A stillborn baby is one of twenty weeks or more gestation or, if it cannot be reliably established whether the period of gestation is more or less than twenty weeks, with a body mass of at least 400 grams at birth, that exhibits no sign of respiration or heartbeat, or
other sign of life, after birth [s 4 Births, Deaths and Marriages Registration Act 1996 (SA)].
A baby of less than twenty weeks that shows no sign of life after birth cannot be registered and no birth or death certificate will be issued.
A baby that is stillborn is registered and a birth certificate is issued, but the Registrar of Births, Deaths and Marriages does not issue death certificates for stillborn babies.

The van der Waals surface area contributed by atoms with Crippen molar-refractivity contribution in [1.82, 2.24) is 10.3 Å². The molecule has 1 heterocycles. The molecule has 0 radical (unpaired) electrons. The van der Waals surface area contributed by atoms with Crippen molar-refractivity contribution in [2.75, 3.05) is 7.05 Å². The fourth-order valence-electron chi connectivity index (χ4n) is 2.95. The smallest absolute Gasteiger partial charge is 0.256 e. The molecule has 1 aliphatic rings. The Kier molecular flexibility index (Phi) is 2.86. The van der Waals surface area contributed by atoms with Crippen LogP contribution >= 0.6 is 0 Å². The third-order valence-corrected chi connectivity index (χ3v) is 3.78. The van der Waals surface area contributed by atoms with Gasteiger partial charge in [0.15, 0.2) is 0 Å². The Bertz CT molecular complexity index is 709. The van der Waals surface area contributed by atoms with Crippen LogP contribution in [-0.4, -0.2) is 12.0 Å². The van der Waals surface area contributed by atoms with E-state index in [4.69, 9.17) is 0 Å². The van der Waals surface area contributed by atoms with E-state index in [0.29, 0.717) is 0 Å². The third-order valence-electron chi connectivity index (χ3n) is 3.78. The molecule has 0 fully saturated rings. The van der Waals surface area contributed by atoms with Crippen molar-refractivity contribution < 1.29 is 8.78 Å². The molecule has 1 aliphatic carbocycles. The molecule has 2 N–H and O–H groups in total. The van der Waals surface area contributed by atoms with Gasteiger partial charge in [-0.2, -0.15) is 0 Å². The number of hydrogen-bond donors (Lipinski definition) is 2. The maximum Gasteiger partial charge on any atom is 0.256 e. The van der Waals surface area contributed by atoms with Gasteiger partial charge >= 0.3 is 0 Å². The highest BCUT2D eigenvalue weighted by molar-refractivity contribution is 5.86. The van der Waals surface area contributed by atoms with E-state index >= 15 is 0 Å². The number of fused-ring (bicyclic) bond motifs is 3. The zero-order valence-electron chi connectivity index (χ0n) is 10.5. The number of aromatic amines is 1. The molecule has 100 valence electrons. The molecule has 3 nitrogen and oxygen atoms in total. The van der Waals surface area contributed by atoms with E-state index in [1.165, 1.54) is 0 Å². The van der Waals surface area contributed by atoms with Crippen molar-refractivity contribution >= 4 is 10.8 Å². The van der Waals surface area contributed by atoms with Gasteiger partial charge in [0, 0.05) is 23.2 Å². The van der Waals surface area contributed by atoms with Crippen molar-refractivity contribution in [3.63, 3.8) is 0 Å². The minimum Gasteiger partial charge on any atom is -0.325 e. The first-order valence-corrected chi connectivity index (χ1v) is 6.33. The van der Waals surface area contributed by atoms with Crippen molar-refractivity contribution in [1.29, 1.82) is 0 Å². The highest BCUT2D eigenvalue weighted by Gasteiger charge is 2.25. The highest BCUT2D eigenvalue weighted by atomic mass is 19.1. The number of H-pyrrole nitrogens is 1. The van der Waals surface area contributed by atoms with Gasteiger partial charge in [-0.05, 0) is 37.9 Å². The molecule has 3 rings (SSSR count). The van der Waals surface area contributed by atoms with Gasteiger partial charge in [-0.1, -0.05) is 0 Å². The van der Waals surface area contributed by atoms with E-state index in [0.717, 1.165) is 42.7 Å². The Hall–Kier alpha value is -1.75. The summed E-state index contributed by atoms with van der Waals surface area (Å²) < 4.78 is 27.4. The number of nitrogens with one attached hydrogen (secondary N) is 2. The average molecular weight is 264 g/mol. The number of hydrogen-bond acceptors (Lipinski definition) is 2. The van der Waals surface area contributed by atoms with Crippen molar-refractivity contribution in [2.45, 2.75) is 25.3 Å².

If a baby breathed, even for a moment, and died soon after, the fact of birth and death is registered.
The "product of a procedure for the termination of pregnancy" [s 4 Births, Deaths and Marriages Registration Act 1996 (SA)] is not considered a stillborn child.
After the birth of a stillborn child:
- the birth must be registered in the normal way (the birth certificate will state that it was a stillbirth)
- stillborn babies do not require investigation by the coroner
- if the doctor requests an autopsy, the consent form must be signed by the parents. Parents can choose not to have an autopsy performed
- the parent(s) or next of kin should make funeral arrangements.
The content of the Law Handbook is made available as a public service for information purposes only and should not be relied upon as a substitute for legal advice. See Disclaimer for details. For free and confidential legal advice in South Australia call 1300 366 424.